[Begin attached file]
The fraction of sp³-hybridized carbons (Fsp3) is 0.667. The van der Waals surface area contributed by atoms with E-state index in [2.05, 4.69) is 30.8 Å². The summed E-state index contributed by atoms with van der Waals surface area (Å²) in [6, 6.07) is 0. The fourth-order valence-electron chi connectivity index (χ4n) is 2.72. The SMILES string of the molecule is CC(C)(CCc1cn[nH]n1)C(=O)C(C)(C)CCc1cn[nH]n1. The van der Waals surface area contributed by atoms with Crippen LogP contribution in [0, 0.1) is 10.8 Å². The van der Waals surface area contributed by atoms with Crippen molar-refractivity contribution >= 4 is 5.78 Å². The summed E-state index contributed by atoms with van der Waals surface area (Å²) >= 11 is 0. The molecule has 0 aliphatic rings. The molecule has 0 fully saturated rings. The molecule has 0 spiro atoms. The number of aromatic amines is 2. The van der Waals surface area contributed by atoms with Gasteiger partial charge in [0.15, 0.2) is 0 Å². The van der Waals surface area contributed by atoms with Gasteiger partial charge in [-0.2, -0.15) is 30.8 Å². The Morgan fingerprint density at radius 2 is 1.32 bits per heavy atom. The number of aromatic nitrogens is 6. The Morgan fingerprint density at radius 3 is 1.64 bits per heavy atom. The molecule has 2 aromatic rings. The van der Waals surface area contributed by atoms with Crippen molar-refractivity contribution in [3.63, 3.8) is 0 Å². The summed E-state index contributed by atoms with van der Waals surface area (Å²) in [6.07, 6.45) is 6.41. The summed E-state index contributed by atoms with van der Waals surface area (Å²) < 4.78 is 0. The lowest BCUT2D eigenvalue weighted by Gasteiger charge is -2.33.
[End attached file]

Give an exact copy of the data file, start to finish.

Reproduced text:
The fraction of sp³-hybridized carbons (Fsp3) is 0.667. The van der Waals surface area contributed by atoms with E-state index in [2.05, 4.69) is 30.8 Å². The summed E-state index contributed by atoms with van der Waals surface area (Å²) in [6, 6.07) is 0. The fourth-order valence-electron chi connectivity index (χ4n) is 2.72. The SMILES string of the molecule is CC(C)(CCc1cn[nH]n1)C(=O)C(C)(C)CCc1cn[nH]n1. The van der Waals surface area contributed by atoms with Crippen LogP contribution in [0, 0.1) is 10.8 Å². The van der Waals surface area contributed by atoms with Crippen molar-refractivity contribution >= 4 is 5.78 Å². The summed E-state index contributed by atoms with van der Waals surface area (Å²) >= 11 is 0. The molecule has 0 aliphatic rings. The molecule has 0 fully saturated rings. The molecule has 0 spiro atoms. The number of aromatic amines is 2. The van der Waals surface area contributed by atoms with Gasteiger partial charge in [0.15, 0.2) is 0 Å². The van der Waals surface area contributed by atoms with Gasteiger partial charge in [-0.2, -0.15) is 30.8 Å². The Morgan fingerprint density at radius 2 is 1.32 bits per heavy atom. The number of aromatic nitrogens is 6. The Morgan fingerprint density at radius 3 is 1.64 bits per heavy atom. The molecule has 2 aromatic rings. The van der Waals surface area contributed by atoms with Crippen molar-refractivity contribution in [3.63, 3.8) is 0 Å². The summed E-state index contributed by atoms with van der Waals surface area (Å²) in [6.07, 6.45) is 6.41. The summed E-state index contributed by atoms with van der Waals surface area (Å²) < 4.78 is 0. The lowest BCUT2D eigenvalue weighted by Gasteiger charge is -2.33.